Changing the error message when concatenating 'str' and 'NoneType'

(Running on Python 3.10.8)

>>> None + ""
Traceback (most recent call last):
  File "<stdin>", line 1, in <module>
TypeError: unsupported operand type(s) for +: 'NoneType' and 'str'

The error message makes sense because the types, ‘NoneType’ and ‘str’, are in the order that matches the error in the code.

However, doing the reverse yields this:

>>> "" + None
Traceback (most recent call last):
  File "<stdin>", line 1, in <module>
TypeError: can only concatenate str (not "NoneType") to str

When taking a quick glance at the error (as most programmers do) on a densely packed terminal, here’s how I process it mentally:

Since “NoneType” is the only thing in quotes, my eyes look at it first. Since the phrase, “str” is to the right of it, I think the error means that I’m adding a “NoneType” + “str” and not the opposite. I think this is confusing. Reading the error message more closely clarifies things, but wouldn’t a more standardized TypeError error message structure be significantly easier to understand?

Here’s what I propose:

TypeError: unsupported operand type(s) for +: 'str' and 'NoneType'

instead of

TypeError: can only concatenate str (not "NoneType") to str

In situations where the types of the operands are ambiguous (i.e any variable), I feel that the unified message syntax would be really useful.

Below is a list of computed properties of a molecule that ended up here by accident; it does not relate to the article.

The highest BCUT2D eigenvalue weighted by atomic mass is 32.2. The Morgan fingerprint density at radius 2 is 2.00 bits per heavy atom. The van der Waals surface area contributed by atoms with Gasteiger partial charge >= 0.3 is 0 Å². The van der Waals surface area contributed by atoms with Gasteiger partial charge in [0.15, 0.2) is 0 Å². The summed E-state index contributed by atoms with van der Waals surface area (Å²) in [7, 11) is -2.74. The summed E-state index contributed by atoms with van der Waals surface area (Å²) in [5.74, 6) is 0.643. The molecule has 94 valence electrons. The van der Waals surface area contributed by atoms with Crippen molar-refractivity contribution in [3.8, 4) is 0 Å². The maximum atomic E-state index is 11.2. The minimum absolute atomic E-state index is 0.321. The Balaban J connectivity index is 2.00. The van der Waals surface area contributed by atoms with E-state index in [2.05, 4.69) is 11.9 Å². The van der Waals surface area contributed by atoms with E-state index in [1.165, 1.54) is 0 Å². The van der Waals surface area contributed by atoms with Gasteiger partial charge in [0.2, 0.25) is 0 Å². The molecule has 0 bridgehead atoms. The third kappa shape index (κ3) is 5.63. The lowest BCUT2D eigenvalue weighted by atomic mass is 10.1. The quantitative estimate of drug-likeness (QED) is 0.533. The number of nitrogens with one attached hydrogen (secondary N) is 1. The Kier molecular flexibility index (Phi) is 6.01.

The error message for str, list, tuple and deque is more specific.

  1. It is concatenation. For other types ‘+’ can mean addition or other operation.
  2. It specifies not only what types are wrong, but what is expected. You can only add str to str, but many numeric types can be added to int or float.

Now, it is not completely true, because you can define a custom type which would do arbitrary things when added to str. There is even one such example in the stdlib:

>>> 'a' + unittest.mock.MagicMock()
<MagicMock name='mock.__radd__()' id='140321450854608'>

I do not know how to write in error message that in [] + x the second operator is expected to be a list, not tuple, not arbitrary iterable, and kept the technical correctness (it can also be MagicMock, but it is not what expected in 99% of cases).

1 Like

I agree with Serhiy that we should keep the more specific message.

Well there’s your problem right there. If your debugging technique is to only take a quick glance at things, then you’re going to have a bad time.

Most people read English from left to right, not from the middle out. I think this problem you are having is probably ideosyncratic to your unusual reading technique.

I don’t think it would be significantly easier to understand. Or even at all. How do you know that the error message order must always reflect that operand order? Is that promised somewhere in the documentation?

In this specific case, I have no objection to the wording you suggest. Nor do I prefer that wording. But unfortunately, as far as I understand it, there is no API for ensuring some consistent word order in error messages, and we almost certainly would not want to guarantee some specific word order. The error messages themselves are not part of the Python language API, so they are free to be changed at any point, or localised to another natural language. So that would mean any changes we make to the error message would have to be done one at a time, and could change again in the future.

Even if some error messages have been stable for decades, we probably don’t want to guarantee that stability.

See also: